Technicians who pass the initial IV training and express an interest in compounding HD drugs must wait at least 6 months before chemotherapy preparation training is considered. During the 6-month period post-IV training, the lead IV room pharmacist observes the employee to assess skills and identify gaps in general IV compounding knowledge.
Those chosen for chemotherapy preparation training learn how to receive, store, handle, prepare, and transport chemotherapy, as well as the proper use of a spill kit and the donning of additional PPE. Effective cleaning practices, specifically the use of the two-step process for decontamination and deactivation of the PEC, are among the last skills taught.
New pharmacists further their training in the clinical area in collaboration with the lead oncology pharmacist. Training consists of cancer-specific competencies, medication therapy management (MTM), lab monitoring, and reviewing cancer protocols.
Outsourced Compounding Considerations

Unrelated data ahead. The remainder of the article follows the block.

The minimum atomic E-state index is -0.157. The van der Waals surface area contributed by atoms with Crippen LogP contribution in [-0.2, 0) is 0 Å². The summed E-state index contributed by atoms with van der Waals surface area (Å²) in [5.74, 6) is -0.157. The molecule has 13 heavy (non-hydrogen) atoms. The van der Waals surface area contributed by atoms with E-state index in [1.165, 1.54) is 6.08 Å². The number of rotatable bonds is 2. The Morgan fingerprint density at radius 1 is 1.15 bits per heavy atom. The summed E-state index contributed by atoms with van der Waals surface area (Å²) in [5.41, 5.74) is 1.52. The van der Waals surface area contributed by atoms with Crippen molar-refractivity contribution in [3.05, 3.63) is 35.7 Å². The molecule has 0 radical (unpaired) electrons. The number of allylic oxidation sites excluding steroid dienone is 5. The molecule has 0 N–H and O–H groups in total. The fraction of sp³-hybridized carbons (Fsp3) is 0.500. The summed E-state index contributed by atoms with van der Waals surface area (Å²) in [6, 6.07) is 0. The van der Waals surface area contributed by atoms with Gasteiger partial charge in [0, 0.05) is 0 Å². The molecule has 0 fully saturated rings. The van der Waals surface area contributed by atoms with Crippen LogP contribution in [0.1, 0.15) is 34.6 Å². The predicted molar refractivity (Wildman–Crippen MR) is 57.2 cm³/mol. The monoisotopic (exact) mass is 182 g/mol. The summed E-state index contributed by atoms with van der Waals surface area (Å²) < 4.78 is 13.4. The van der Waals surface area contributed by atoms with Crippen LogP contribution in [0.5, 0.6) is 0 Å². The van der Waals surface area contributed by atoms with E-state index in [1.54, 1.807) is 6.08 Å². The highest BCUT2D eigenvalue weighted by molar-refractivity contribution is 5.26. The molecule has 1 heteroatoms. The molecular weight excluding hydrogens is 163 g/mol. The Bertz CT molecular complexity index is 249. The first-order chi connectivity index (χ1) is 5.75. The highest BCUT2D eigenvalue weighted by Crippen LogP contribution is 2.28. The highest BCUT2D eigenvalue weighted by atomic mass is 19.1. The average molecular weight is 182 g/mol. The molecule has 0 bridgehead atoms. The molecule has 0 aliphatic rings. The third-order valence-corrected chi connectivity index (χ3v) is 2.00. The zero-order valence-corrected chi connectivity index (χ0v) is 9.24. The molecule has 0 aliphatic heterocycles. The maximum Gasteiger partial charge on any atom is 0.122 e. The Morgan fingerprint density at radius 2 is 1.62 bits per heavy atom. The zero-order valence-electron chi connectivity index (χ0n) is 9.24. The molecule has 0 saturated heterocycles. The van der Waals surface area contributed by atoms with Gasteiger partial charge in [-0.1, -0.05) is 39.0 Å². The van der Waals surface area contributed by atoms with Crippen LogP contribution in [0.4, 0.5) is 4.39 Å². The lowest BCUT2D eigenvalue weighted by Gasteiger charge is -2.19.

While OMC compounds many medications in-house, outsourced compounding also plays a significant role in our compounding strategy. Therefore, performing due diligence with potential vendors is critical to ensuring the quality and safety of outsourced products.
All outsourced vendors must complete the ASHP Outsourcing Sterile Products Preparation: Contractor Assessment Tool (available at www.ashpfoundation.org/sterileproductstool) prior to working with the hospital; in addition, a site visit to the vendor’s facility is mandatory. During the site visit, the lead IV room pharmacist or pharmacy coordinator focuses closely on the potential vendor’s compounding process to ensure compliant practices.